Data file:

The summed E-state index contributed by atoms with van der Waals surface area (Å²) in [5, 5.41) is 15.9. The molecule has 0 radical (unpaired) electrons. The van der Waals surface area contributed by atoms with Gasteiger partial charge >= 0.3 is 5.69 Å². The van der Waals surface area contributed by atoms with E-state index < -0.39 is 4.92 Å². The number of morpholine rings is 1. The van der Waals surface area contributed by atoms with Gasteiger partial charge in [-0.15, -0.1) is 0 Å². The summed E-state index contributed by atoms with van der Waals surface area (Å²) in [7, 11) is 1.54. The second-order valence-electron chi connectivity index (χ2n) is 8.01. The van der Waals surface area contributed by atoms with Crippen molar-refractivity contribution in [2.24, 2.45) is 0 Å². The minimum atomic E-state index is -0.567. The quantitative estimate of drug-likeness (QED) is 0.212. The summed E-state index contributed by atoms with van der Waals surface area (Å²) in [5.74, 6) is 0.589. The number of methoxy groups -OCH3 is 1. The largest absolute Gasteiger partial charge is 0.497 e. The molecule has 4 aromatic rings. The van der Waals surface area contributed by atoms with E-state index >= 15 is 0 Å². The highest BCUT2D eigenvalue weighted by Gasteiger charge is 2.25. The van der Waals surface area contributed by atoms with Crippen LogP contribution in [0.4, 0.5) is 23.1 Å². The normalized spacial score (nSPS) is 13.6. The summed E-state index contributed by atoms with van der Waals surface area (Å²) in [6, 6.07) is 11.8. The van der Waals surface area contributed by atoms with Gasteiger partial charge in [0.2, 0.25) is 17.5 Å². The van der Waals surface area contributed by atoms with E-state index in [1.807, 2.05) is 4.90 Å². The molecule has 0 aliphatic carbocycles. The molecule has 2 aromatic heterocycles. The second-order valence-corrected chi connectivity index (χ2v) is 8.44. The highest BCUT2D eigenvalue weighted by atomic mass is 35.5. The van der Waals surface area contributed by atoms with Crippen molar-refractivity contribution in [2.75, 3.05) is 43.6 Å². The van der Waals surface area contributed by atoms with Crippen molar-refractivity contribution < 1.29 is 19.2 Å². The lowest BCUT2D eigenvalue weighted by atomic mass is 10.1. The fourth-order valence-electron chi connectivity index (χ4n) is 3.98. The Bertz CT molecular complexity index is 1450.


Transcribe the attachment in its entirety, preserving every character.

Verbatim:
The summed E-state index contributed by atoms with van der Waals surface area (Å²) in [5, 5.41) is 15.9. The molecule has 0 radical (unpaired) electrons. The van der Waals surface area contributed by atoms with Gasteiger partial charge >= 0.3 is 5.69 Å². The van der Waals surface area contributed by atoms with E-state index < -0.39 is 4.92 Å². The number of morpholine rings is 1. The van der Waals surface area contributed by atoms with Gasteiger partial charge in [-0.15, -0.1) is 0 Å². The summed E-state index contributed by atoms with van der Waals surface area (Å²) in [7, 11) is 1.54. The second-order valence-electron chi connectivity index (χ2n) is 8.01. The van der Waals surface area contributed by atoms with Crippen molar-refractivity contribution in [2.24, 2.45) is 0 Å². The minimum atomic E-state index is -0.567. The quantitative estimate of drug-likeness (QED) is 0.212. The summed E-state index contributed by atoms with van der Waals surface area (Å²) in [5.74, 6) is 0.589. The number of methoxy groups -OCH3 is 1. The largest absolute Gasteiger partial charge is 0.497 e. The molecule has 4 aromatic rings. The van der Waals surface area contributed by atoms with E-state index >= 15 is 0 Å². The highest BCUT2D eigenvalue weighted by Gasteiger charge is 2.25. The van der Waals surface area contributed by atoms with Crippen LogP contribution in [0.4, 0.5) is 23.1 Å². The normalized spacial score (nSPS) is 13.6. The summed E-state index contributed by atoms with van der Waals surface area (Å²) in [6, 6.07) is 11.8. The van der Waals surface area contributed by atoms with Gasteiger partial charge in [0.2, 0.25) is 17.5 Å². The van der Waals surface area contributed by atoms with E-state index in [1.807, 2.05) is 4.90 Å². The molecule has 0 aliphatic carbocycles. The molecule has 2 aromatic heterocycles. The second-order valence-corrected chi connectivity index (χ2v) is 8.44. The highest BCUT2D eigenvalue weighted by atomic mass is 35.5. The van der Waals surface area contributed by atoms with Crippen molar-refractivity contribution in [2.75, 3.05) is 43.6 Å². The van der Waals surface area contributed by atoms with Crippen molar-refractivity contribution < 1.29 is 19.2 Å². The lowest BCUT2D eigenvalue weighted by atomic mass is 10.1. The fourth-order valence-electron chi connectivity index (χ4n) is 3.98. The Bertz CT molecular complexity index is 1450.